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June 6, 2008.

A commuter ferry that connects Tallinn with Helsinki, several times a day.  The trip takes about 4 hours.


Tallinn is truly a Medieval town, built in two levels.  The streets have lots of steps and uneven cobblestones.





Because Tallinn was a Medieval fortress, it is surrounded by thick walls and towers.  The natives like to dress in Medieval costumes and re-enact scenes from the past.





Our guide took us to an amphitheater with a statue of Gustav Ernesaks, who was a musician and choral director.  Every four years or so, Estonians from all over the world convene here to sing their national songs.



A monument to weight lifters and the beach.



Peter I a Russian Czar built a palace for his wife Catherine.  It was called Kadriorg Palace.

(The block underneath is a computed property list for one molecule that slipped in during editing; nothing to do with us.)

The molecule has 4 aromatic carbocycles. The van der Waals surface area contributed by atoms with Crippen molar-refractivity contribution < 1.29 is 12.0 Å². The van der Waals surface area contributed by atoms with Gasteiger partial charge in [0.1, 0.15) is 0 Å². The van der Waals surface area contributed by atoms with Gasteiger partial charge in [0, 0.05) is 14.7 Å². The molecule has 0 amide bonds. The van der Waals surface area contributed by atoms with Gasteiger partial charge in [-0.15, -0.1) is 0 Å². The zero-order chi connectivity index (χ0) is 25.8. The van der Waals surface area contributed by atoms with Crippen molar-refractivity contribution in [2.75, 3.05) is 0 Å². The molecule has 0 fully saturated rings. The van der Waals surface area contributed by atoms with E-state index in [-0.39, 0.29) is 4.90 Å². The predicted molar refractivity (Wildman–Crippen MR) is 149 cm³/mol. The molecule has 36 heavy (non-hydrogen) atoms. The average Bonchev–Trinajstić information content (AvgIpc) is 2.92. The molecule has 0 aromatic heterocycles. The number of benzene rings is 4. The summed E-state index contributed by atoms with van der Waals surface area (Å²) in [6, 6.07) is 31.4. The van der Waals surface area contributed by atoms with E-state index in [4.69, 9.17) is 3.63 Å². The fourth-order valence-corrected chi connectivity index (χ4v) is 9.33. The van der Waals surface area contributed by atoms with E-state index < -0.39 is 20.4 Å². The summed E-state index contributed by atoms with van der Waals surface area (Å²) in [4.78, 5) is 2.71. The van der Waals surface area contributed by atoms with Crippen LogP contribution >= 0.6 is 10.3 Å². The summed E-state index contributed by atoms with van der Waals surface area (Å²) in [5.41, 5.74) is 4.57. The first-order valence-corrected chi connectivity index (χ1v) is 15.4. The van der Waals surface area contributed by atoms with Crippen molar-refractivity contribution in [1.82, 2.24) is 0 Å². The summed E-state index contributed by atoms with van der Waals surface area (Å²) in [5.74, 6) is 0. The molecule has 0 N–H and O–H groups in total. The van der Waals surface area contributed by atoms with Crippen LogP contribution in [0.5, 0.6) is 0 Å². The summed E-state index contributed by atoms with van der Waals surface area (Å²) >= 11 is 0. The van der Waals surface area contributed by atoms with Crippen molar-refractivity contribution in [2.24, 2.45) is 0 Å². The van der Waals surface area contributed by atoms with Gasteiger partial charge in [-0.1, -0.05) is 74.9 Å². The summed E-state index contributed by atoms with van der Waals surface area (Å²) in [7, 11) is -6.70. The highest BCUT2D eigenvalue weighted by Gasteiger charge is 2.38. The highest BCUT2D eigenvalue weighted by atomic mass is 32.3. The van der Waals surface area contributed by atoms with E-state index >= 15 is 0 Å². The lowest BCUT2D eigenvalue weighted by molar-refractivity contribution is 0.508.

Peter I liked to drink and help poor people but Catherine didn't , so Peter built a small summer cottage for his private use.



St Nicholas (Niguliste) church, built between 1478-81.



The name of the painting is the Dance Macabre, by Bernt Notke.  The painting was 30 meters long, but only the first part still exists.


Remains of a Catholic Monastery burnt by the Vikings.



Cathedral of St Mary the Virgin, the oldest church in Tallinn, built in 1219 as a wooden structure, rebuilt in 1229 of stone by the Dominican monks.



St Alexander Nevsky cathedral, largest domed Orthodox cathedral in Tallinn, finished in 1900 when Estonia was part of Tsarist Russia.



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